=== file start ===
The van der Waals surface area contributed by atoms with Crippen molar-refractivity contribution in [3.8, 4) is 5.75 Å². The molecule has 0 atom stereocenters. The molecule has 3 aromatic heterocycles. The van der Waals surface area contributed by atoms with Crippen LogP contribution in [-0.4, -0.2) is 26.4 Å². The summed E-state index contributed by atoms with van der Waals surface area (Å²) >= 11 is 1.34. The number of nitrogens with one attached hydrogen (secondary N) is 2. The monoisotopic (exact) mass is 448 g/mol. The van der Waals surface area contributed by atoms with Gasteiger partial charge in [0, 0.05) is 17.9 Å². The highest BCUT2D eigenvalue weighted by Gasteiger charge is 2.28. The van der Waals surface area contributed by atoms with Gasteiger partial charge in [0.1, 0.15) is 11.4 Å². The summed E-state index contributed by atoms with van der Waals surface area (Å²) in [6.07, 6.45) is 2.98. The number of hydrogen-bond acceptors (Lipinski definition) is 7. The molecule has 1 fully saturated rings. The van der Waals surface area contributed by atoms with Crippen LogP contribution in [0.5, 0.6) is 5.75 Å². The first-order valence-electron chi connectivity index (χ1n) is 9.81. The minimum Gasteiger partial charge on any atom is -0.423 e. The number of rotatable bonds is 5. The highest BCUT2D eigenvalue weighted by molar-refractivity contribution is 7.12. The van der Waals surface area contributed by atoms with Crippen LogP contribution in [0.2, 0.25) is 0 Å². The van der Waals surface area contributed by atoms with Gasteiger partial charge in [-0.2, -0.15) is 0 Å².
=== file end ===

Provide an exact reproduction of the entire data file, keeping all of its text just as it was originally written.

The van der Waals surface area contributed by atoms with Crippen molar-refractivity contribution in [3.8, 4) is 5.75 Å². The molecule has 0 atom stereocenters. The molecule has 3 aromatic heterocycles. The van der Waals surface area contributed by atoms with Crippen LogP contribution in [-0.4, -0.2) is 26.4 Å². The summed E-state index contributed by atoms with van der Waals surface area (Å²) >= 11 is 1.34. The number of nitrogens with one attached hydrogen (secondary N) is 2. The monoisotopic (exact) mass is 448 g/mol. The van der Waals surface area contributed by atoms with Gasteiger partial charge in [0, 0.05) is 17.9 Å². The highest BCUT2D eigenvalue weighted by Gasteiger charge is 2.28. The van der Waals surface area contributed by atoms with Gasteiger partial charge in [0.1, 0.15) is 11.4 Å². The summed E-state index contributed by atoms with van der Waals surface area (Å²) in [6.07, 6.45) is 2.98. The number of hydrogen-bond acceptors (Lipinski definition) is 7. The molecule has 1 fully saturated rings. The van der Waals surface area contributed by atoms with Crippen LogP contribution in [0.5, 0.6) is 5.75 Å². The first-order valence-electron chi connectivity index (χ1n) is 9.81. The minimum Gasteiger partial charge on any atom is -0.423 e. The number of rotatable bonds is 5. The highest BCUT2D eigenvalue weighted by molar-refractivity contribution is 7.12. The van der Waals surface area contributed by atoms with Crippen LogP contribution in [0.2, 0.25) is 0 Å². The van der Waals surface area contributed by atoms with Gasteiger partial charge in [-0.2, -0.15) is 0 Å².